Tuesday, 16 May 2017
A Rule Of Thumb
A premise of much sf is technological and social change. The future will be unlike the past and present. New things will happen in the future and the future begins tomorrow. Tomorrow, a large interstellar spaceship might enter the Solar System, approach the Earth and hover above the UN building. But, if there are ETs already here, then they are concealed or disguised. Thus, the appearances are saved. There has to be a sufficient explanation of why history went as it did and why the present is as it is even if tomorrow everything will be different.
the Cavorite sphere was lost;
the Time Traveller never returned;
the Martians will arrive tomorrow - even though, in this case, we read an account of their invasion after the event;
in various works by Poul Anderson, aliens, immortals and time travellers are concealed among us now.
It goes without saying that immortals or time travellers conceal themselves. We do not know anything about them, do we?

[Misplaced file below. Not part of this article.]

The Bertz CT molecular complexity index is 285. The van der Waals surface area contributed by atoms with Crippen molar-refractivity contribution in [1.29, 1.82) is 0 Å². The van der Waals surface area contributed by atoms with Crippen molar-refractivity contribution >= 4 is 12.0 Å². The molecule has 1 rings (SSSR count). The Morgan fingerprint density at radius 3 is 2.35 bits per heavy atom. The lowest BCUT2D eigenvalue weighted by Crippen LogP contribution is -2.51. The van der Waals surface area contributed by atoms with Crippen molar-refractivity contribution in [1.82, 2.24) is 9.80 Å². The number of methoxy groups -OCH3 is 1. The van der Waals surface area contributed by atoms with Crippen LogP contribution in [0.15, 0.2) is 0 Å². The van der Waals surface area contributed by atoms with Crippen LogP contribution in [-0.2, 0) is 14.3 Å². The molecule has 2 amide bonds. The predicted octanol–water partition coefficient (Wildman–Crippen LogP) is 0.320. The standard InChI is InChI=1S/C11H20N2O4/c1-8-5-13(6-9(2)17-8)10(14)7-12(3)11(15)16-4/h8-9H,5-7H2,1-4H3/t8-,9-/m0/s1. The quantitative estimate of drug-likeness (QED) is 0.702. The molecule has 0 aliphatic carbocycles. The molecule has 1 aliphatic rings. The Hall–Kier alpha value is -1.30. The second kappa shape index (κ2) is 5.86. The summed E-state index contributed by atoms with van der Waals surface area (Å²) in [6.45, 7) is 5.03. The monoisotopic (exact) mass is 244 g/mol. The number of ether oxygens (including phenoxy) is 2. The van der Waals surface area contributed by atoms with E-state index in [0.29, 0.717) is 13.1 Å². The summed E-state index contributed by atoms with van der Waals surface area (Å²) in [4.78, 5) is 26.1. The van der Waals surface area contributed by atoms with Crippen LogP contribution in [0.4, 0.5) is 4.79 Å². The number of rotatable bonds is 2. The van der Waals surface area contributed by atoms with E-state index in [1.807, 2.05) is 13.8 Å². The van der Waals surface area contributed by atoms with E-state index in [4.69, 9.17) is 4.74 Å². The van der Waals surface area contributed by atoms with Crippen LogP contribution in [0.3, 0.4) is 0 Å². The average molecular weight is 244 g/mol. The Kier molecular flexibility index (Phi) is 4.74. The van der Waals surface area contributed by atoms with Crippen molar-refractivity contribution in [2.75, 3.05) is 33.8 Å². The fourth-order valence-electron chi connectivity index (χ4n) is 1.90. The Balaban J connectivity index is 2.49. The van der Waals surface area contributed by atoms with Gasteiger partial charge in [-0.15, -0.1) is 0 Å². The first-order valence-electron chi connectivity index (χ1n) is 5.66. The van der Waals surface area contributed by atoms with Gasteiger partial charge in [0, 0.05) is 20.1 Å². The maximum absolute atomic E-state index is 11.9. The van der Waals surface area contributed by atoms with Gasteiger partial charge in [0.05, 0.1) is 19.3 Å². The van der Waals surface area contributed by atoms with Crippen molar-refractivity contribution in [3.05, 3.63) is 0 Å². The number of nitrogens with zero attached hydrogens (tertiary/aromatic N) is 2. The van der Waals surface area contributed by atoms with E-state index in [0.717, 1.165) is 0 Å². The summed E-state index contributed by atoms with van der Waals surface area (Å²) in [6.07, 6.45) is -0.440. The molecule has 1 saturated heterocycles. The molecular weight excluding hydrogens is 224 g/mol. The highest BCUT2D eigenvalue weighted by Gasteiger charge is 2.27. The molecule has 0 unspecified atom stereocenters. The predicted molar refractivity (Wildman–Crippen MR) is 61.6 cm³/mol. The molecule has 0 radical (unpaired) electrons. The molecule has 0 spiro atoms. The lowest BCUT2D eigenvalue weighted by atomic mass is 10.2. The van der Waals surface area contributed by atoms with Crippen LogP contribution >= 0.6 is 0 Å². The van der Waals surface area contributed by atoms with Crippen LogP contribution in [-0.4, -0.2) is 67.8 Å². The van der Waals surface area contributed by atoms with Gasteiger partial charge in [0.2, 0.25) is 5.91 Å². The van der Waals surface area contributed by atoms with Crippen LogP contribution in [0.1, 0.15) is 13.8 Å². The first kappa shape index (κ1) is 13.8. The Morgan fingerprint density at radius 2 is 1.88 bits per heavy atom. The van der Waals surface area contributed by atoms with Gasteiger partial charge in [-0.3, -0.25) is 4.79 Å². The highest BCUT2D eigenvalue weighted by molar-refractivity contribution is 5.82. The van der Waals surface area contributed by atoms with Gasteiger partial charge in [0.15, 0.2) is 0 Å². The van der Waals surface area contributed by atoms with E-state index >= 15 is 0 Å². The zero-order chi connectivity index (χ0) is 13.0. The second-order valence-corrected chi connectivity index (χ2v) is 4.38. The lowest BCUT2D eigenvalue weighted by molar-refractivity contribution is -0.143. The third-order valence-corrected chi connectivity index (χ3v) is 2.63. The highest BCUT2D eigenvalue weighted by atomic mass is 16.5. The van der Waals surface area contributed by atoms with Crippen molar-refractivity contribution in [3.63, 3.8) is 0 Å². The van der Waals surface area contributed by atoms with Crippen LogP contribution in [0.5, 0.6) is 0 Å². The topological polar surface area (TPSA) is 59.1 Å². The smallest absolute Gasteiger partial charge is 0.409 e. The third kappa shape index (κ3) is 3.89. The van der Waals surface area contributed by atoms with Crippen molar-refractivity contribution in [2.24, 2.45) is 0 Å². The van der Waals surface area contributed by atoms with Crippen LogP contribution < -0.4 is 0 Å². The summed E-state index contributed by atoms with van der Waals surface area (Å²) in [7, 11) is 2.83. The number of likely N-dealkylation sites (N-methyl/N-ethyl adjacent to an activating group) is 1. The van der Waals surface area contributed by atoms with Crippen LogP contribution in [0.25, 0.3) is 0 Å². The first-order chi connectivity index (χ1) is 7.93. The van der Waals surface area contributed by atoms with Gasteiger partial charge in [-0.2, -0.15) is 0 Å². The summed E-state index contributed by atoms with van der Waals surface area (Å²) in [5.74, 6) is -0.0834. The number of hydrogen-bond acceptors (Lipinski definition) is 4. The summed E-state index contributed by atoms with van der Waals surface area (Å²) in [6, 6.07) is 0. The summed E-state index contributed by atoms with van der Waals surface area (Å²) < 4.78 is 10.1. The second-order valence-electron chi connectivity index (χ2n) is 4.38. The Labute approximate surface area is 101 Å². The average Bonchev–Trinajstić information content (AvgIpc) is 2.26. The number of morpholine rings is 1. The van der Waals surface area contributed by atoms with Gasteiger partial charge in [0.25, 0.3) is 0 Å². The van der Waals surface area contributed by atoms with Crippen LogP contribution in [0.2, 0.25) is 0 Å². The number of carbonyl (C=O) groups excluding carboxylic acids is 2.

But how can the rule of thumb be broken? First, the story can be set in an alternative present - and Poul Anderson did this also. His goetic timeline will not diverge from ours tomorrow because it has already diverged earlier when Einstein and Planck cooperated on rheatics instead of independently originating relativity and quantum theory, respectively.
Secondly, much superhero fiction maintains the pretence that political and economic structures, even including the identities of current post holders in high office, would be able to remain unchanged despite the public presence of a host of superhuman beings whose mere existence should change everything utterly. Thus, their timeline is the same as ours except that superhuman beings appear in newspaper photographs instead of in comic strips.
Alan Moore showed twice that superhero fiction can only be set in a genuinely alternative timeline:
the US wins in Vietnam if it has a superhero;
the Warpsmiths teleport weapons of mass destruction into the Sun.
And, in the goetic timeline, World War II was fought against a Caliphate and with magic. Poul Anderson worked only in prose, not in a visual medium, but his ideas were at least as fantastic as anyone else's.